Together We Stand, Divided We Fall: Why Global Health Needs Governance and WHO Must Take the Lead

Anand Bhopal, Young Voices Blogger
5th Year Medical Student, University of Manchester 

Flag_of_WHOThe World Health Organisation was established in 1948 under the auspices of the United Nations. The post-war era was a time of great optimism and the visionary WHO constitution paved the way for an organisation grounded in equity and human rights. Initially, WHO opted for a cautious approach focused solely on their medical expertise, however, over time, the organisation became increasingly politicised; acting in the interest of member states meant confronting the reality that health is a product of surrounding political, environmental and socioeconomic structures.1 This shift has attracted the ire of strong opposing forces – both corporate and governmental – ever since. Against this backdrop, WHO today is cash strapped, undergoing wide-ranging reform and increasingly marginalised in the global health arena.

The Funding of WHO

WHO is funded in two ways: assessed contributions from member states (‘budgetary’ funding) which mainly fund the core administrative budget, and voluntary contributions (‘extra-budgetary’ funding) from the full range of funding sources, which are mostly channelled into specific WHO programmes. In the early days, WHO was predominantly funded through member state contributions, however, since the early 1970s the funding pattern has flipped; budgetary funding now accounts for under 25% of the total budget.2

The rising power of developing countries to set the WHO agenda sparked political manoeuvring which resulted in member state contributions becoming fixed in 1982; contributions have been falling against inflation ever since.3 By circumventing the governing body and directly funding WHO programmes, rich nations were able to undermine the decision making function of WHO. Such a reliance on external (extra-budgetary) funding has hampered the ability of WHO to direct its own policy; it is a problem today, and has been a serious issue within the organisation for decades.1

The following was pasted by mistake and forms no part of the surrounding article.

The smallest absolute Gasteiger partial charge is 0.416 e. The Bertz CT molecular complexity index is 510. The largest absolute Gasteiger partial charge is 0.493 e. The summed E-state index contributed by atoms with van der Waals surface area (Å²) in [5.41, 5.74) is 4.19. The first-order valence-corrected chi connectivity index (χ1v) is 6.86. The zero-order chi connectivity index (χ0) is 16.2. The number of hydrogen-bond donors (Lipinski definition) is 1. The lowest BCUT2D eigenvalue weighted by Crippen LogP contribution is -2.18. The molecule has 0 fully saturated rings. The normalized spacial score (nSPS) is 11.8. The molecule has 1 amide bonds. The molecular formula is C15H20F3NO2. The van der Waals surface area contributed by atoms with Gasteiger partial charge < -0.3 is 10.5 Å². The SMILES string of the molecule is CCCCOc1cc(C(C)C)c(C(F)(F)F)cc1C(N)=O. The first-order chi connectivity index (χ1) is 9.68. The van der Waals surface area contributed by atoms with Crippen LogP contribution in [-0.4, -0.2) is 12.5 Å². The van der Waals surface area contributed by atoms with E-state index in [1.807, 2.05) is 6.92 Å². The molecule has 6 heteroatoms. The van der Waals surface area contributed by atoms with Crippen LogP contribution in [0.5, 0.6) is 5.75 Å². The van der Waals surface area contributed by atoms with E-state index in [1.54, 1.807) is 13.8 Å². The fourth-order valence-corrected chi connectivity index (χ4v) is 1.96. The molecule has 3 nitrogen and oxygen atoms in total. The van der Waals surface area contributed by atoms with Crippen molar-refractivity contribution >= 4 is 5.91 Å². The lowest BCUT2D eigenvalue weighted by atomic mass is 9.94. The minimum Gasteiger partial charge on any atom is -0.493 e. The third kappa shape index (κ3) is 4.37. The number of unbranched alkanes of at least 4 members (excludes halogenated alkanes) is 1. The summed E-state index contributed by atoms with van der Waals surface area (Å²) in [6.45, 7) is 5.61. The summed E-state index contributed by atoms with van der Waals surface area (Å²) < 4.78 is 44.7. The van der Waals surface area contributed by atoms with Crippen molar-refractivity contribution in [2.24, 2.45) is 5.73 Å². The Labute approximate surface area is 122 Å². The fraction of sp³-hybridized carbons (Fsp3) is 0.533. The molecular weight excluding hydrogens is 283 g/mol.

An international political system based upon national interest inherently prioritises the interests of the few, relying on a sort of ‘trickle down’ effect on a global scale. This has faltered and health has suffered. As the Joint Learning Initiative on National and Global Responsibilities for Health report concluded4:

“The mutual obligations of states to safeguard the health of their own inhabitants and the health of people everywhere are poorly defined, with serious adverse consequences for world health.”

Addressing the WHO Budget Deficit

Since first addressing the funding deficit in 2010, WHO Director-General Margaret Chan has made it clear her preference to increase assessed contributions by member states.5 These calls have generally been aimed at richer nations, however, this risks exacerbating already wide variations in funding: currently the 6 largest donors (USA, Japan, Germany, UK, France, Italy) comprise over 60% of the 2012-2013 budget, while the lowest contributing 170 member states contribute little over 10% (see figure 1).

Figure 1: WHO Funding From Assessed Contributions(Using data from6)